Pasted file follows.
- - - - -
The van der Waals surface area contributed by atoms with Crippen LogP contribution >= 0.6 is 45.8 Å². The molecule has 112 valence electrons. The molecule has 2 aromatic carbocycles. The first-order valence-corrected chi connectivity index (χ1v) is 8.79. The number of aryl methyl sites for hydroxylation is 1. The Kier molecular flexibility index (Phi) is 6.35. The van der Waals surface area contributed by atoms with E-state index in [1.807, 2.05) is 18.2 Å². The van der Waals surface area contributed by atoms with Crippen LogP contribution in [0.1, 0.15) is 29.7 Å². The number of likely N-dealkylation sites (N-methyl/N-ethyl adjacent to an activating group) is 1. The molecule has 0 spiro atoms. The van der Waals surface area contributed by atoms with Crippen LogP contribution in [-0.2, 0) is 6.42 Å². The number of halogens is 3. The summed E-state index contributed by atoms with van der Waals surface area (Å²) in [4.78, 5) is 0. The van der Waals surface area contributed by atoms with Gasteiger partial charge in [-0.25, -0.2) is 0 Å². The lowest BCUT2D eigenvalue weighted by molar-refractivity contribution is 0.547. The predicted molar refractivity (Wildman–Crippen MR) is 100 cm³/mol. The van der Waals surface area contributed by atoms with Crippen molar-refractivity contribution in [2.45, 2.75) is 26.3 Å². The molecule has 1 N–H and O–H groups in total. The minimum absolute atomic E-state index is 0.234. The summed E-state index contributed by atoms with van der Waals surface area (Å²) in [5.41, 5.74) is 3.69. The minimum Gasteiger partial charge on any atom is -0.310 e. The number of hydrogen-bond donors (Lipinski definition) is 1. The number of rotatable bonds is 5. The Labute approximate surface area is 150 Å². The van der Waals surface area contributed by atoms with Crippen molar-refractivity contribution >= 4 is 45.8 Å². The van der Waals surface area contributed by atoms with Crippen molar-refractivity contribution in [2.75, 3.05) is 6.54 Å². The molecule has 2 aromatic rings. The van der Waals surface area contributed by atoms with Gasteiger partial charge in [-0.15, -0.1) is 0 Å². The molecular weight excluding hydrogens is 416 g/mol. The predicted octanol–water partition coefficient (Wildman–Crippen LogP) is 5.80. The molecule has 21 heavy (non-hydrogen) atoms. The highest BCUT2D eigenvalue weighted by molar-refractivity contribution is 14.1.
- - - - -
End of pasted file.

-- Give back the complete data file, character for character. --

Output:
The van der Waals surface area contributed by atoms with Crippen LogP contribution >= 0.6 is 45.8 Å². The molecule has 112 valence electrons. The molecule has 2 aromatic carbocycles. The first-order valence-corrected chi connectivity index (χ1v) is 8.79. The number of aryl methyl sites for hydroxylation is 1. The Kier molecular flexibility index (Phi) is 6.35. The van der Waals surface area contributed by atoms with E-state index in [1.807, 2.05) is 18.2 Å². The van der Waals surface area contributed by atoms with Crippen LogP contribution in [0.1, 0.15) is 29.7 Å². The number of likely N-dealkylation sites (N-methyl/N-ethyl adjacent to an activating group) is 1. The molecule has 0 spiro atoms. The van der Waals surface area contributed by atoms with Crippen LogP contribution in [-0.2, 0) is 6.42 Å². The number of halogens is 3. The summed E-state index contributed by atoms with van der Waals surface area (Å²) in [4.78, 5) is 0. The van der Waals surface area contributed by atoms with Gasteiger partial charge in [-0.25, -0.2) is 0 Å². The lowest BCUT2D eigenvalue weighted by molar-refractivity contribution is 0.547. The predicted molar refractivity (Wildman–Crippen MR) is 100 cm³/mol. The van der Waals surface area contributed by atoms with Crippen molar-refractivity contribution in [2.45, 2.75) is 26.3 Å². The molecule has 1 N–H and O–H groups in total. The minimum absolute atomic E-state index is 0.234. The summed E-state index contributed by atoms with van der Waals surface area (Å²) in [5.41, 5.74) is 3.69. The minimum Gasteiger partial charge on any atom is -0.310 e. The number of hydrogen-bond donors (Lipinski definition) is 1. The number of rotatable bonds is 5. The Labute approximate surface area is 150 Å². The van der Waals surface area contributed by atoms with Crippen molar-refractivity contribution >= 4 is 45.8 Å². The van der Waals surface area contributed by atoms with Crippen molar-refractivity contribution in [2.75, 3.05) is 6.54 Å². The molecule has 2 aromatic rings. The van der Waals surface area contributed by atoms with Gasteiger partial charge in [-0.15, -0.1) is 0 Å². The molecular weight excluding hydrogens is 416 g/mol. The predicted octanol–water partition coefficient (Wildman–Crippen LogP) is 5.80. The molecule has 21 heavy (non-hydrogen) atoms. The highest BCUT2D eigenvalue weighted by molar-refractivity contribution is 14.1.